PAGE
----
A longtime Boise retailer who specializes in missionary clothing says more customers are walking through his door with shopping lists. A former "sister missionary" in Boise who runs a website catering to female missionaries says orders have quadrupled.
The customers are preparing for a rite of passage - a two-year mission to spread the word about their faith and the Church of Jesus Christ of Latter-day Saints. And now, a lot more people are eligible.
The Mormon church in October lowered the minimum age for missionaries from 19 to 18 for men and from 21 to 19 for women. Church leaders reported a surge in applications for service, with the usual 700 applications per week rising to 4,000, just more than half of whom were women.
The surge quickly spilled over into retail stores in Utah, driving up demand for conservative, knee-length dresses and skirts for young women, known as sister missionaries. Salespeople at Ann Taylor and The Limited stores in a downtown Salt Lake City mall reported a boost in the number of women shopping for clothes for their missions.
It also resulted in more traffic at Petersen's Clothing, a Boise company that specializes in durable, tailored clothing for young missionaries. Owner Wayne Petersen says sales increased about 25 percent over the past several months.
"It's a whole different ball game," he said.
Petersen started selling clothing out of his garage 22 years ago. The Boise store on Overland Road has been open for 11 years.
Since the age change went into effect, "We're seeing quite a spike, particularly with the young women," Petersen told the Idaho Statesman.Petersen sent two of his daughters on missions - one to Taiwan, one to Sweden - and thinks the lower minimum age for women is especially game-changing. It allows young women to go on missions before they reach an age where they start to focus on marriage and children.
The lower age also means men and women can resume college earlier and some can finish the mission before starting college.
Candace Martineau, who owns a Web-based missionary clothing and accessories retailer named Sorella Bella, agreed that going on a mission at age 21 could be "a big disruption" in a young woman's education and life.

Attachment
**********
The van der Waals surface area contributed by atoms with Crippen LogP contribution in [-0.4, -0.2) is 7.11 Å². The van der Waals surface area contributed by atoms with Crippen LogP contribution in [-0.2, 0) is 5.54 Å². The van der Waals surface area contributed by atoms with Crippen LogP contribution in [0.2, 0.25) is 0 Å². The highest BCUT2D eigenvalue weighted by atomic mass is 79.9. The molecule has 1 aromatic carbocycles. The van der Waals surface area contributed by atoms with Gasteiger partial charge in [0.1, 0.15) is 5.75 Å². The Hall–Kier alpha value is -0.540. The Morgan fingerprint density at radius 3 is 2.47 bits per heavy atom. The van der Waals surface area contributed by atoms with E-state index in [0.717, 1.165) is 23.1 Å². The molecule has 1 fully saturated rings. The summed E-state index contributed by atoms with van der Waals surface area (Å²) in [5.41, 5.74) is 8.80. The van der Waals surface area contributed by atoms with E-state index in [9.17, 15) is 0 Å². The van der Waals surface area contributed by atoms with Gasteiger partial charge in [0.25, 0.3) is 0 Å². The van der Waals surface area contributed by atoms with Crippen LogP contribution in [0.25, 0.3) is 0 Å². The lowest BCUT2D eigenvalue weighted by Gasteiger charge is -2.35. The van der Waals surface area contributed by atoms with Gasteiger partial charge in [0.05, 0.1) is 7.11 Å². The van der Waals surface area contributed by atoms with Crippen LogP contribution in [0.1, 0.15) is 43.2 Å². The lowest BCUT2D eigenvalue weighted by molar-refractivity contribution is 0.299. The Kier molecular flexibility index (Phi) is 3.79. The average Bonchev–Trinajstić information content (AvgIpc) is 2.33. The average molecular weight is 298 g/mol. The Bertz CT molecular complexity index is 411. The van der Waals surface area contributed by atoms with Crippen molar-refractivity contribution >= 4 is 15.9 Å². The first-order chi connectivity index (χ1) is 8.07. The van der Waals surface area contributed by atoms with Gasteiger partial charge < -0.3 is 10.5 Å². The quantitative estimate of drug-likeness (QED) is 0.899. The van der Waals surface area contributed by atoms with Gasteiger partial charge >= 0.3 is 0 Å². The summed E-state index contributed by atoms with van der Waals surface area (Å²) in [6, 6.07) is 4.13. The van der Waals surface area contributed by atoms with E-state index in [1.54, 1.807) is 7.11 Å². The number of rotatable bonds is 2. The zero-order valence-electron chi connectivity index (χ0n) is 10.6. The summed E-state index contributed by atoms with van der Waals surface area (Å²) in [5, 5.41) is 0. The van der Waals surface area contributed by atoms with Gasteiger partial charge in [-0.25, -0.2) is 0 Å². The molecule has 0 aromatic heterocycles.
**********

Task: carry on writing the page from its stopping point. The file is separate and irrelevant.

She started the website, sistermissionary.com, as a hobby business three years ago. She wanted to have a part-time project while raising a family and to save other women the hassle of going from store to store looking for stylish but modest clothes - a task she undertook for her own mission on Temple Square in 2005.
"My mom and I had the darnedest time finding modest, cute clothes that would meet the clothing guidelines but also that I wouldn't die of embarrassment from wearing - jumper, anyone?" she explains on the website.
Orders through her website are now a source of income to help support her family. She said it helped permit her husband to leave his job and focus on his own side project, a lending business.
The age change has "really grown my customer base." Her orders last year were about $40,000, she said. This year, she's on track for $220,000 in sales.
Petersen has already hired three new employees - one for his store in Twin Falls and two in Boise - to accommodate the new shoppers. He added a female employee at each store to help young women try on clothes and have them tailored.
When a missionary-to-be walks into the store, he or she usually clutches a checklist - five to six ties, one pair of black winter boots, 12 to 14 pairs of socks, for example - that varies depending on the destination. Petersen and his employees guide the customer through the selection process, often sharing personal anecdotes and lessons learned, then tailor the clothes in the store.
It's a two-hour process. With socks averaging $9 a pair, suits ranging from $180 to $250 and microfiber or stainproof ties at $12 to $13, the young shopper walks out with a receipt averaging $1,400, Petersen said.
He sells more than clothing, though, and it's common for shoppers to pick up a few supplies. One of the most popular lately, he says, is a backpack that holds water that squirts out with a pressurized pump.
He expects to be "slammed" in May, June and July. Some high school graduates and college freshmen who would otherwise go shopping for dorm furniture and back-to-school fashions will instead be prepping for a mission.
Audrey Dutton: 377-6448, Twitter: @IDS_Audrey. The Associated Press contributed.